|A.K.A.||Kippy, Kippy Kippenberger, Kippi, Kippenberger, Mattin Kippenberger, W...|
|Was||Artist Dancer Sculptor Choreographer Photographer Painter Educator|
|Field||Arts Academia Dancing|
|Birth||25 February 1953, Dortmund|
|Death||7 March 1997, Vienna (aged 44 years)|
Martin Kippenberger (25 February 1953 – 7 March 1997) was a German artist known for his extremely prolific output in a wide range of styles and media, superfiction as well as his provocative, jocular and hard-drinking public persona.
Kippenberger was "widely regarded as one of the most talented German artists of his generation," according to Roberta Smith of the New York Times. He was at the center of a generation of German enfants terribles including Albert Oehlen, Markus Oehlen, Werner Büttner, Georg Herold, Dieter Göls, and Günther Förg.
Kippenberger was born in Dortmund in 1953, the only boy in a family with ﬁve children, with two elder and two younger sisters. His father was director of the Katharina-Elisabeth colliery, his mother a dermatologist. When Kippenberger's mother was killed by a pallet falling off a truck, he inherited enough money to live on. He studied at the Hochschule für Bildende Kunst in Hamburg, where Sigmar Polke, despite not teaching him directly, influenced him. After a sojourn in Florence, where he had his first solo show in 1977, he settled in Berlin in 1978. In that year he founded Kippenberger's Office with Gisela Capitain, mounting exhibitions of his own art and that of his friends. During that same period, Kippenberger also became business director of SO36, a performance, film and music space, and started a punk band called the Grugas, which recorded a single called Luxus with Christine Hahn and Eric Mitchell. Leaving Berlin, originally for a long visit to Paris, Kippenberger spent the early 1980s as an active member of the Cologne art scene.
In Cologne, as elsewhere, Kippenberger did not limit himself to producing works of art; he worked on how the art was presented, the framework and the sideshows. "Martin was tremendously committed to the gallery's artists," Max Hetzler said. The Vienna gallerist Peter Pakesch thinks Kippenberger did an enormous amount for the Hetzler Gallery's success in his double role "as clown and strategist... Max without Martin's strategy would have been unimaginable in the early years." According to artist Jutta Koether, Kippenberger "was the one who brought movement to life so that it became known outside Cologne."
In 1984, he became a founding member of the Lord Jim Lodge. After moving to Los Angeles in late 1989, he bought a 35% share in ownership of the Italian restaurant Capri in Venice, Los Angeles. He stayed in Sankt Georgen im Schwarzwald as a guest of the Grässlin family of art collectors from 1980 to 1981, and later on and off from 1991 to 1994, in order to work but also to recover from his excessive life. In his last years he taught at the Städelschule and the Kassel Art Academy.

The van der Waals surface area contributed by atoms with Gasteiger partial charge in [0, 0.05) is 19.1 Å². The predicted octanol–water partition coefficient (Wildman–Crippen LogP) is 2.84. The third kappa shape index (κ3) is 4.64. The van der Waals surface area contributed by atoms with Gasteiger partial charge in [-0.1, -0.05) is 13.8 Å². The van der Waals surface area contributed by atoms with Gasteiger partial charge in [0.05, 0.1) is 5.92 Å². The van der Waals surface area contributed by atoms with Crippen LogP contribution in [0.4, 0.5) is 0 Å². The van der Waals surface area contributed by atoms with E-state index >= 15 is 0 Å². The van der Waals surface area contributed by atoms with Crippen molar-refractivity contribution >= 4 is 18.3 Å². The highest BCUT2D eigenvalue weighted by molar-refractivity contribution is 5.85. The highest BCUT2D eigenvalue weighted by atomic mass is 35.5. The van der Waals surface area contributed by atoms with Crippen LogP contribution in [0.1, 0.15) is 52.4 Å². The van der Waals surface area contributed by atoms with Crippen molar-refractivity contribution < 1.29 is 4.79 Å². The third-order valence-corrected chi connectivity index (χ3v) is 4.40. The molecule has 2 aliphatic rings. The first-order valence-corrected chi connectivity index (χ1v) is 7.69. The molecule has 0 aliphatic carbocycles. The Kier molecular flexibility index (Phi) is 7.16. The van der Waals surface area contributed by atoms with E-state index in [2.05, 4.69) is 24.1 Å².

Martin Kippenberger died at age 44 from liver cancer at the Vienna General Hospital.
Kippenberger’s refusal to adopt a specific style and medium in which to disseminate his images resulted in an extremely prolific and varied oeuvre which includes an amalgam of sculpture, paintings, works on paper, photographs, installations, prints and ephemera.
Throughout the 1980s, Kippenberger’s artwork underwent periods of strong political reflection. During a trip to Brazil in 1986, Kippenberger bought a gas station by the sea in Salvador de Bahia and renamed it the Martin Bormann Gas Station. With the fictionally acquired gas station, Kippenberger gave Martin Bormann a camouflage address and the possibility of an income in exile; Kippenberger allegedly installed a telephone line and employees were obliged to answer calls with ‘Tankstelle Martin Bormann’. Later accused of neo-Nazi attitudes by German critic Wolfgang Max Faust, he made several life-size, dressed mannequin sculptures of himself, called Martin, ab in die Ecke und schäm Dich (Martin, into the Corner, You Should Be Ashamed of Yourself) (1989), placed facing the wall.
Kippenberger also felt that he was working in the face of a 'perceived death of painting' and his art reflects his struggle with the concept that, at the turn of the millennium, it was impossible to produce anything original or authentic. Blass vor Neid steht er vor deiner Tür [Pale with Envy, He Stands Outside Your Door] (1981), for instance, comprises twenty-one individual canvases shown together as one work, but each canvas has a separate title and there is no consistent style. In 1987 he integrated a 1972, all-gray abstract painting by Gerhard Richter, which he himself had purchased, into the top of a coffee table. For the photorealist paintings from a series titled Lieber Maler, Male Mir or Dear Painter, Paint for Me, Kippenberger hired a commercial painter named Werner to make them and signed them Werner Kippenberger. Untitled [The installation of the White Paintings] make formal reference to debates around language-based conceptual art as a critique of the ‘empty’ white cube gallery space. In a first series of works alluding to Picasso that were to follow in 1988, Kippenberger took this project further, looking to the ultimate Modern icon as a contemporary foil. Restaging a well-known photograph by David Douglas Duncan of Picasso standing in a 'puffed-up' state of undress on the steps of Château Vauvenargues in 1962 Kippenberger was parodying his famous antecedent, playfully subverting the machismo associated with the genre of self-portraiture. First adopted as a motif in his 1988 series of self-portraits undertaken in Carmona, Spain, Kippenberger depicted himself with white briefs pulled up high over his exaggerated belly, as he turned to examine himself in a mirror.
Kippenberger made the first of Laterne (Lamp) sculptures in 1988, a year that he spent largely living in Seville and Madrid in Spain. This work, Laterne an Betrunkene ('Street Lamp for Drunks') has become well known through its exhibition at the 1988 Venice Biennale. The original motif of the lamp sculptures derived in part from the photographs that filled Kippenberger's 1988 artist's book, "Psychobuildings".
In 1989, Kippenberger and fellow artist Jeff Koons worked together on an issue of the art journal Parkett; the following year, Koons designed an exhibition poster for Kippenberger.